Constantine the Great – mini biography
by Justin Woodson
Throughout history there are pivotal men and women whose actions are so significant that looking back history may have been unrecognizably different without them. These men and women can be tremendously virtuous or tremendously evil (or somewhere in between). yet their mark on history is indelible. Names of such people include Attila the Hun, Adol-ph Hitler, Abraham Lincoln, Napoleon Bonaparte, and many more. For this article I’ll focus on Con-stantine the Great (ruled 307-337 AD), or more for-mally, Imperator Caesar Flavius Constantinus Pius Felix Invictus Augustus (whew. a mouthful).
One of Constantine’s better known accomplishments is that he made Christianity the official religion of the empire and founded the new imperial capital at the city of Constantinople (today called Istanbul). Con-stantinople. and later Byzantium. was the heart of the Byzantine empire. The Byzantines were able to ward off repeated invasions by the Muslims from the south. This literally protected Europe from being overrun.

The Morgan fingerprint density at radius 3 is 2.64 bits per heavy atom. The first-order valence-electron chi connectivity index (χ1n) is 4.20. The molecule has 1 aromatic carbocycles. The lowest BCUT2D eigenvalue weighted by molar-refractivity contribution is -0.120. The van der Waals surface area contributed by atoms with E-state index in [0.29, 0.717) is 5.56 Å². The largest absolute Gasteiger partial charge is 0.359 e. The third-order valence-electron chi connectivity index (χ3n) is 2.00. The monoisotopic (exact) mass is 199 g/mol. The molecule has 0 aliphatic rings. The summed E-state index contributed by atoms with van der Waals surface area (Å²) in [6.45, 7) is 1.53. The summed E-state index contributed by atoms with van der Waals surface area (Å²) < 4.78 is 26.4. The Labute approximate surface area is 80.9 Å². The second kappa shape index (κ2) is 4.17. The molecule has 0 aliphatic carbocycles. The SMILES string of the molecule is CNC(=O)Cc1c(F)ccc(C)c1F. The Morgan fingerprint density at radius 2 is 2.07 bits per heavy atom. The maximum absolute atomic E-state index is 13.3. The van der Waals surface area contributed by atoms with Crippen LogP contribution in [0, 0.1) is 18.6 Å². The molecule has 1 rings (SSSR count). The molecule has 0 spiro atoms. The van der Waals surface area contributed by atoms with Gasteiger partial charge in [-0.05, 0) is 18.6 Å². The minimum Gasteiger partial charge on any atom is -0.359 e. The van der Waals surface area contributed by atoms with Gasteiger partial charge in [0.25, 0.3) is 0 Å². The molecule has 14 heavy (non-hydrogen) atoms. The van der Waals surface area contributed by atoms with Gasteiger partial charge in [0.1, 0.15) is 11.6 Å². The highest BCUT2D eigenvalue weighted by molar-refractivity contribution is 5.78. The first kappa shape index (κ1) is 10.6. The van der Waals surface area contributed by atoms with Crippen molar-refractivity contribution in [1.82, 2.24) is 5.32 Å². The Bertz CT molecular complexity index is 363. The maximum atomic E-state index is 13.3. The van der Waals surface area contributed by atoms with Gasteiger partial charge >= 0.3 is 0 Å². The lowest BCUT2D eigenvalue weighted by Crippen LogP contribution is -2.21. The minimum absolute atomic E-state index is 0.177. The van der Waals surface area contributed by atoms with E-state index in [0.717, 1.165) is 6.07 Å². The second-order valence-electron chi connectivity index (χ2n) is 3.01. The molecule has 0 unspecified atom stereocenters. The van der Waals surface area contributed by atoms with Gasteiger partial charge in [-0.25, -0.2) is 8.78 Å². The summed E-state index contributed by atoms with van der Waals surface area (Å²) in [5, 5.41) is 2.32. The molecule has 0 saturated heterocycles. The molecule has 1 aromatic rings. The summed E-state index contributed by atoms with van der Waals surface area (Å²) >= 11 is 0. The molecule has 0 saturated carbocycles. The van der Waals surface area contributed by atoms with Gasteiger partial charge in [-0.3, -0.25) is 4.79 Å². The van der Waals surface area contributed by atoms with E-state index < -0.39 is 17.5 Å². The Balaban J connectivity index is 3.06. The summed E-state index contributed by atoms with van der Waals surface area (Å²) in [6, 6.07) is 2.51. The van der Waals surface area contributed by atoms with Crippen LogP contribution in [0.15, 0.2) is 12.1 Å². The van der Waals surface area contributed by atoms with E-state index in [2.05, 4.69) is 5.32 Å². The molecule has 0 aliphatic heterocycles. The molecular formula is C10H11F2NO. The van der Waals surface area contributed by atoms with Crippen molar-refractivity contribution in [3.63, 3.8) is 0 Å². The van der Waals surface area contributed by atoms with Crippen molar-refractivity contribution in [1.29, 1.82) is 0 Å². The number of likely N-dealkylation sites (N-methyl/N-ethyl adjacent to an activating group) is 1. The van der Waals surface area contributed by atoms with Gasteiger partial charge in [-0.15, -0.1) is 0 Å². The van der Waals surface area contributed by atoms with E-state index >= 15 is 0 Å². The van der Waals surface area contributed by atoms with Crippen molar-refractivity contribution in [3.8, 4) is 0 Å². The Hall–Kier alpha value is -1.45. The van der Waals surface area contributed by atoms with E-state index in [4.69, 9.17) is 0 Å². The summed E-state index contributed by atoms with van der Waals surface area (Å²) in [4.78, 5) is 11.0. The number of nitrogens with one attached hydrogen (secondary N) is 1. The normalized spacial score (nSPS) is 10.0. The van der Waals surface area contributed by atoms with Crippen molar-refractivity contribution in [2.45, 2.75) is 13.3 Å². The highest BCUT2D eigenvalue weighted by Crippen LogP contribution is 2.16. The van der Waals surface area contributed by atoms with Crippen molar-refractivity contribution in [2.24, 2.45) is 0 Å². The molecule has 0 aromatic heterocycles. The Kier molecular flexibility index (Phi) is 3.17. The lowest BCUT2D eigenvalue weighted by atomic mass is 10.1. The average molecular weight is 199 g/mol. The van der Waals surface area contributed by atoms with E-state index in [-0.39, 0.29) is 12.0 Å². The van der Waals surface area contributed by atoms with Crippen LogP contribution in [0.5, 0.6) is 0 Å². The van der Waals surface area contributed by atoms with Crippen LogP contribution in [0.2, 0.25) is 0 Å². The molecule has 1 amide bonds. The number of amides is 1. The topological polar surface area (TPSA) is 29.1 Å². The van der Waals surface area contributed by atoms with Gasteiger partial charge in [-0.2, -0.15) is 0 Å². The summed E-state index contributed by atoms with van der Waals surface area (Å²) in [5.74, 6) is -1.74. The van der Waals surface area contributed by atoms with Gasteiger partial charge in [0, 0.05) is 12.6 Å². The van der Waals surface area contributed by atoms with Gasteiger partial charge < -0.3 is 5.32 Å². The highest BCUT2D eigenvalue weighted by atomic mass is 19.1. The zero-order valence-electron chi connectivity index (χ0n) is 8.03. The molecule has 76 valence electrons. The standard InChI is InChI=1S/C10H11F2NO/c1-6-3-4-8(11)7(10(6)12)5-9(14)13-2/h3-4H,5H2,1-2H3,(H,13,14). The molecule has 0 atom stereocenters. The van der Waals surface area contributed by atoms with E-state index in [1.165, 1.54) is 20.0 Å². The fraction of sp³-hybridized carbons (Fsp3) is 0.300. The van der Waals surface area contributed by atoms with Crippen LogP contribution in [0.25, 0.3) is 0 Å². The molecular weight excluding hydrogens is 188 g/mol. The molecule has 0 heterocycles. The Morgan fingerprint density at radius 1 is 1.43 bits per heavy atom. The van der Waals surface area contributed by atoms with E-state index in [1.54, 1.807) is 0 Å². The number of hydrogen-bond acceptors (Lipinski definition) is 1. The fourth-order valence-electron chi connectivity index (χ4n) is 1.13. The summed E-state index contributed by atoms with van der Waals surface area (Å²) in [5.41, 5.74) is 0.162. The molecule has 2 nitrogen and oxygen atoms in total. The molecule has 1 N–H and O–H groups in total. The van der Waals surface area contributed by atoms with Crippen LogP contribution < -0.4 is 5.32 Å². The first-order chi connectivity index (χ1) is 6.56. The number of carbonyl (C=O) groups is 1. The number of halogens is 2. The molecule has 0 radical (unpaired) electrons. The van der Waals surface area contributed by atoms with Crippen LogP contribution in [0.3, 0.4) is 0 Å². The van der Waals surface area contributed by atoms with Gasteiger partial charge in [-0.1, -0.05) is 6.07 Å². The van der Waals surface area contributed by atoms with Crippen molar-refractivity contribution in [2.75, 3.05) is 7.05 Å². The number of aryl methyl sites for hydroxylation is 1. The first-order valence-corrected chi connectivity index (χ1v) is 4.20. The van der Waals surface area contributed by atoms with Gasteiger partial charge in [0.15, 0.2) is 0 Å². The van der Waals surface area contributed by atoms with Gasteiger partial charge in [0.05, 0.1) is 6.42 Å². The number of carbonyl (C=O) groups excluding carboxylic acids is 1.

Although Constantine has been portrayed as a man of sincere conviction, it is also true that he was an ex-ceptionally gifted propagandist, general. as well as an unscrupulous manipulator. Clearly his maneuverings to unite the Roman world in creating an excuse to fight (and defeat) his co-ruler, Licinius. might be considered Machiavellian at the least. Later, he broke an oath to spare Licinius life and had Licinius and his son hanged. Constantine’s role in the death of his wife and son also cast a shadow on the man. Constantine’s “innovative” tax on city dwellers. the chrysargyron. was harsh beyond any tax (in penalty) than we can conceive of in modern times.
By expanding Rome’s frontiers almost back to the glory days of Trajan, Constantine definitely eased the pressures on the Roman Empire. The new capital, new military structure (frontier troops and central command troops), the integration of Christianity as the official religion of the empire, and his choice of successors (poor) all mark Constantine as a focal point in history.